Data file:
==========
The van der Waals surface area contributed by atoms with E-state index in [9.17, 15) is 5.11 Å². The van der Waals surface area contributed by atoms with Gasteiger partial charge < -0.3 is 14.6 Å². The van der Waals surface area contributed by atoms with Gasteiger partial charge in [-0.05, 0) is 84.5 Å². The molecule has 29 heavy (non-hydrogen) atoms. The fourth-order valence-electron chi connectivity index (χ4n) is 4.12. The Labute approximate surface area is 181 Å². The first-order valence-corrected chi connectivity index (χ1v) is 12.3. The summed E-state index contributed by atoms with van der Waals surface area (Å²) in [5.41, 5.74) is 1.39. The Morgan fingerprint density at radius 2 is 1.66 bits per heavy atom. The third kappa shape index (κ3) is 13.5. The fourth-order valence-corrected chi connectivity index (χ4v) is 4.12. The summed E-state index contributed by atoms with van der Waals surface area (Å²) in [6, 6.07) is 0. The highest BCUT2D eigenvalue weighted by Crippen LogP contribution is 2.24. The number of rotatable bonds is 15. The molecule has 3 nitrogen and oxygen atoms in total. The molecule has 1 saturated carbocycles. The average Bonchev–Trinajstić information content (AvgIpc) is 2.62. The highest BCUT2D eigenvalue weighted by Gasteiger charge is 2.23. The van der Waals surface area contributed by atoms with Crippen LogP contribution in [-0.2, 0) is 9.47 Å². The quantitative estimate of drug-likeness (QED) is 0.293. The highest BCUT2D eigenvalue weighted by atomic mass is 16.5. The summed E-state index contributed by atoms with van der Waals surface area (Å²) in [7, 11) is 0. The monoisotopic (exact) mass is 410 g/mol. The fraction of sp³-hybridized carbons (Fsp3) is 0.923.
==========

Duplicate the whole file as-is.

The van der Waals surface area contributed by atoms with E-state index in [9.17, 15) is 5.11 Å². The van der Waals surface area contributed by atoms with Gasteiger partial charge < -0.3 is 14.6 Å². The van der Waals surface area contributed by atoms with Gasteiger partial charge in [-0.05, 0) is 84.5 Å². The molecule has 29 heavy (non-hydrogen) atoms. The fourth-order valence-electron chi connectivity index (χ4n) is 4.12. The Labute approximate surface area is 181 Å². The first-order valence-corrected chi connectivity index (χ1v) is 12.3. The summed E-state index contributed by atoms with van der Waals surface area (Å²) in [5.41, 5.74) is 1.39. The Morgan fingerprint density at radius 2 is 1.66 bits per heavy atom. The third kappa shape index (κ3) is 13.5. The fourth-order valence-corrected chi connectivity index (χ4v) is 4.12. The summed E-state index contributed by atoms with van der Waals surface area (Å²) in [6, 6.07) is 0. The highest BCUT2D eigenvalue weighted by Crippen LogP contribution is 2.24. The number of rotatable bonds is 15. The molecule has 3 nitrogen and oxygen atoms in total. The molecule has 1 saturated carbocycles. The average Bonchev–Trinajstić information content (AvgIpc) is 2.62. The highest BCUT2D eigenvalue weighted by Gasteiger charge is 2.23. The van der Waals surface area contributed by atoms with Crippen LogP contribution in [-0.2, 0) is 9.47 Å². The quantitative estimate of drug-likeness (QED) is 0.293. The highest BCUT2D eigenvalue weighted by atomic mass is 16.5. The summed E-state index contributed by atoms with van der Waals surface area (Å²) in [7, 11) is 0. The monoisotopic (exact) mass is 410 g/mol. The fraction of sp³-hybridized carbons (Fsp3) is 0.923.